Liverpool’s Historical Pubs

The Roscoe Head (24 Roscoe Street) is an authentic English public house bursting with character which has survived the onslaught on the super pub chains. It’s a local city centre pub which remains unspoiled; with patrons from all walks of life – regulars like Zutons singer Dave McCabe and ‘The Wire’ playwright Jimmy McGovern make for some interesting backroom debates. Pop in on quiz night and you may well meet Billy Hatton, former band member of The Fourmost. Politician Vince Cable has also been seen to darken their doorstep. The Roscoe Head is an award winning watering hole with six constantly changing guest beers and is one of only five pubs to feature in every edition of the Good Beer Guide.

You’ll travel back in time when you find Ye Cracke (13 Rice Street), another mellowed early 19th century character pub tucked up a side-street. In all honesty it’s more of an institution than a pub, with unpretentious locals and bearded students drinking real ales and local ciders pumped from six hand-pumps by a suitably feisty landlady. The oldest part of the pub is ‘the war room’ (men returning from the Boer War in South Africa were banished here to discuss the conflict, thus avoid boring others) which just oozes charm and atmosphere with local artists’ work of The Beatles adorning the walls – Ye Crackle was one of John Lennon’s old haunts when he was an art student and I suspect it hasn’t changed much since. There is a plaque to him and his first band ‘The Dissenters’. There’s also a nice beer garden out back.

Peter Kavanagh’ s (2-6 Egerton Street) is a throwback to a different era, 1840 to be exact, making it one of the oldest pubs in Liverpool. But what really makes it stand out from the rest is its interior. As you enter the pub there’s a curved wood panelled sitting area to the right, with 1920s seating. The walls are covered with original paintings by a Scottish artist, Eric Robinson, who painted two fascinating murals depicting scenes from Charles Dickens ‘The Pickwick Papers’. Myth has it that Eric ran up a massive bar bill which he couldn’t pay and agreed instead to paint the pub. You can easily spend a few hours in this pub inspecting the memorabilia hanging from the ceiling or decorating the other rooms. Several regulars have asked that a portion of their ashes be placed somewhere in the pub’s memorabilia. That way part of them still remains in their favourite drinking place, amongst their favourite hand-pumped real ales.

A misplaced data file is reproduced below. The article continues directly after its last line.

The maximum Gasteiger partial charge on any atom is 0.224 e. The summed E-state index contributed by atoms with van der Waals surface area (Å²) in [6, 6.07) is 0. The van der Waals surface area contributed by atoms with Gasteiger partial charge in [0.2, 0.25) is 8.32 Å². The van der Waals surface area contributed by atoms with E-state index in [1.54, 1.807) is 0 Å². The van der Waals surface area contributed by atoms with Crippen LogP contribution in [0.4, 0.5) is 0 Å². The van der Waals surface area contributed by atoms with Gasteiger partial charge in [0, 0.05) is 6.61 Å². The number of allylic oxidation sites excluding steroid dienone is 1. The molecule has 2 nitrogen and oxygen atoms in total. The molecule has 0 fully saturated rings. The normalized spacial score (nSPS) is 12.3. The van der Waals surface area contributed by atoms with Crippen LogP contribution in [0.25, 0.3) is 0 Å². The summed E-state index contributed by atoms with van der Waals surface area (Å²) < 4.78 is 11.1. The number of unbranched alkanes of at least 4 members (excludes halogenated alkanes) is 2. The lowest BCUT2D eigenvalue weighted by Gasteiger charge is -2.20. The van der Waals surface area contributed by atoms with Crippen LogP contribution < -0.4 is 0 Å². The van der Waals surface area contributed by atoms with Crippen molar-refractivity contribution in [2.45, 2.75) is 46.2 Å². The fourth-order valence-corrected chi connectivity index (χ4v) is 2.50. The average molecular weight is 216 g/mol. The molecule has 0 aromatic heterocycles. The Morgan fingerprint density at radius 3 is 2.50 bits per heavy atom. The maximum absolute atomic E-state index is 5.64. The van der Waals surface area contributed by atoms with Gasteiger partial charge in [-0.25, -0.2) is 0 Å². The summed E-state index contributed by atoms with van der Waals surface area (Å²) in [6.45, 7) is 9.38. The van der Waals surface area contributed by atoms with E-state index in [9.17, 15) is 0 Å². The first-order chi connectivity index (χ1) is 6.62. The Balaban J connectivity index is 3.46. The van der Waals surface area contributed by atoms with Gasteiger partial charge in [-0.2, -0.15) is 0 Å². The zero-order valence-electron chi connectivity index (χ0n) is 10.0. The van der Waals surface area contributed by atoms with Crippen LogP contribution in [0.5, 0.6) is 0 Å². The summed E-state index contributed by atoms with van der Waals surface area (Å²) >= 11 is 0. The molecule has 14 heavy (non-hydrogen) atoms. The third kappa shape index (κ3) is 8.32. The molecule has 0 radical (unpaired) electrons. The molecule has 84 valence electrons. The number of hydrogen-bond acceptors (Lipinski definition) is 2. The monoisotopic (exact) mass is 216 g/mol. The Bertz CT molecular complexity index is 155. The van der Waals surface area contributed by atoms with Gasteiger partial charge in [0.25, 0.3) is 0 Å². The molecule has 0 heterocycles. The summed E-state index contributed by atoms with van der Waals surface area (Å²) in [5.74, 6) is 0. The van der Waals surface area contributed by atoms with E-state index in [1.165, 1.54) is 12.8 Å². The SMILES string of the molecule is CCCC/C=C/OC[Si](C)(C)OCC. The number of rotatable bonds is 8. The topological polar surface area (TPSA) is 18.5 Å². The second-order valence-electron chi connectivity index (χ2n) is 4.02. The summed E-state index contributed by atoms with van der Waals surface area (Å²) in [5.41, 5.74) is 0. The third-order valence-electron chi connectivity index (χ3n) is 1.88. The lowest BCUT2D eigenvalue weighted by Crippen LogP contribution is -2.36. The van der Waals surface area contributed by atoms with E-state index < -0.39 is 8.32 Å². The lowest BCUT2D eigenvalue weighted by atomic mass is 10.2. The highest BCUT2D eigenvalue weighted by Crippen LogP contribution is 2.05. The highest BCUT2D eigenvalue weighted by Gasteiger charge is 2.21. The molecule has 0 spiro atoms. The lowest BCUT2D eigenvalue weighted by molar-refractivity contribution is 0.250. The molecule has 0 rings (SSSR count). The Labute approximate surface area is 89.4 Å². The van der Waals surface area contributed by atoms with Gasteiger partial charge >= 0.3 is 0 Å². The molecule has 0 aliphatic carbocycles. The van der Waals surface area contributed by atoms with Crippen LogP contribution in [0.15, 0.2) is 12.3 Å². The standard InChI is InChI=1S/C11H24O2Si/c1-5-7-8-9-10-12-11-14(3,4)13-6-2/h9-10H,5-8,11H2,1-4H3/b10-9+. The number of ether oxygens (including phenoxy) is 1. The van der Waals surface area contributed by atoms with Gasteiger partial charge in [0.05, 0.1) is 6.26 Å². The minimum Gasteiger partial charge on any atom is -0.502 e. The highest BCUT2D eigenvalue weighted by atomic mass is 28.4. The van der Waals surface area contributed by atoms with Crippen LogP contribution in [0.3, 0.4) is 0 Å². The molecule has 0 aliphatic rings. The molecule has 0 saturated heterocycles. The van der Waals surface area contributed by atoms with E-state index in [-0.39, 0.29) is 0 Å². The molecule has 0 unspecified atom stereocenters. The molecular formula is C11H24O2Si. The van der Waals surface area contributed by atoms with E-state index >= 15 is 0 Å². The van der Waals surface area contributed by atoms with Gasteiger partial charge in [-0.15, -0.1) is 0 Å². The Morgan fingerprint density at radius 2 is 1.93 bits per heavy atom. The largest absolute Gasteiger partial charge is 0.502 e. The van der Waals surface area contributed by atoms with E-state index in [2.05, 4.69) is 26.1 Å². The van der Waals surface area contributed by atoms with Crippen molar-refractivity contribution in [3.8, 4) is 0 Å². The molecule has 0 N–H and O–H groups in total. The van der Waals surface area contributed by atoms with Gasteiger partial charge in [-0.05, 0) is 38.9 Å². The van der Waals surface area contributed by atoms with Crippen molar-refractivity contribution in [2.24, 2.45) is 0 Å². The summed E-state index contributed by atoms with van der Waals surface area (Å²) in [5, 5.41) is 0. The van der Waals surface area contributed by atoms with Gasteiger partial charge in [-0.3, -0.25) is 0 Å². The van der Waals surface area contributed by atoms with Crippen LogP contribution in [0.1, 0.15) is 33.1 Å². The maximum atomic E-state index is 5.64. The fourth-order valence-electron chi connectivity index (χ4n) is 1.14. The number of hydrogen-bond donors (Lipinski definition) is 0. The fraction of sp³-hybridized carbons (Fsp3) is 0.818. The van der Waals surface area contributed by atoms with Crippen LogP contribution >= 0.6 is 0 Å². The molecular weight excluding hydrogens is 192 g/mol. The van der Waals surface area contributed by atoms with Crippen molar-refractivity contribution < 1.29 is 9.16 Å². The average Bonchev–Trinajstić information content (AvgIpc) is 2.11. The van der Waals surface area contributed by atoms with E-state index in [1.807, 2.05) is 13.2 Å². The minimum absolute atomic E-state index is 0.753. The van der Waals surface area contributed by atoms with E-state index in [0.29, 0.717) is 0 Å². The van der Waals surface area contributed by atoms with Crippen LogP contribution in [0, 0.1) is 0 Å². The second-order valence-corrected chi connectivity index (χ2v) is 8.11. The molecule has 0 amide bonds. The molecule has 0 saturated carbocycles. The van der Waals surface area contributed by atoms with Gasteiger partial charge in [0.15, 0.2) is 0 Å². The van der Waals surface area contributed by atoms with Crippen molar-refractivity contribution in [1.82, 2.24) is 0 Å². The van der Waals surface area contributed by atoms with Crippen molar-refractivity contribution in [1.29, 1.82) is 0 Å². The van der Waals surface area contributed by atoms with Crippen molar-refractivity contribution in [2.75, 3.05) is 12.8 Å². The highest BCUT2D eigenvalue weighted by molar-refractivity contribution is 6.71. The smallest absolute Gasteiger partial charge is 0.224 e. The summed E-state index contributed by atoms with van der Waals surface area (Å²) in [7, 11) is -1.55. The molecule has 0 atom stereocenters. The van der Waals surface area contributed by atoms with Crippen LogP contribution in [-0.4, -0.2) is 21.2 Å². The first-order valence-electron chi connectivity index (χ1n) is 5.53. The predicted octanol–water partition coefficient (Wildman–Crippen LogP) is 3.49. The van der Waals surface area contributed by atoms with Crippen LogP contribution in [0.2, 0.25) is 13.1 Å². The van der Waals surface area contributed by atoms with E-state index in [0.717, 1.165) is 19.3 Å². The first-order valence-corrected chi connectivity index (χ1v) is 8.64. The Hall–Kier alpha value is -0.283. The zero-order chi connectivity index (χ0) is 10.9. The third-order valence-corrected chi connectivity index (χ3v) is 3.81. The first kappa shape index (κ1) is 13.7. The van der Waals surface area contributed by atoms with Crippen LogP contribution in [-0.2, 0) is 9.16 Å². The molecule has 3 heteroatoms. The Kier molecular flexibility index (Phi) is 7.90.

The Philharmonic Dining Rooms (36 Hope Street) is the eccentric jewel in Liverpool’s Victorian crown. It’s an opulent palace to all things flamboyant with its grand mosaicked counter, its heavily carved and polished mahogany partition walls, its intricately ornate ceilings, the stained-glass Boer War heroes of Baden-Powell and Lord Roberts, the dark wood panelled rooms named after composers Brahms and Liszt, the mosaic floor and copper panels of musicians above the fireplace in the Grande Lounge, the giant crystal chandeliers, the crimson leather chairs – it’s a shrine to excess that even Liberace would have found extravagant. Once you’ve taken in the glitz you’ll find they have ten good ales on pump, do a few wines by the glass and have an assortment of decent malts. It’s a gem of a pub from all angles – history, architecture, design and of course beer. When John Lennon was asked what the negative aspects of fame were he allegedly replied, ‘Not being able to have a drink at the Phil.’


About the author: Cindy-Lou Dale

Cindy-Lou Dale is a freelance writer who originates from a small farming community in Southern Africa, which possibly contributed to her adventurous spirit and led her to become an internationally acclaimed photojournalist. Her career has moved her around the world but currently she lives in a picture postcard village in England, surrounded by rolling green hills and ancient parish churches. Her work is featured in numerous international magazines, including TIME and National Geographic.

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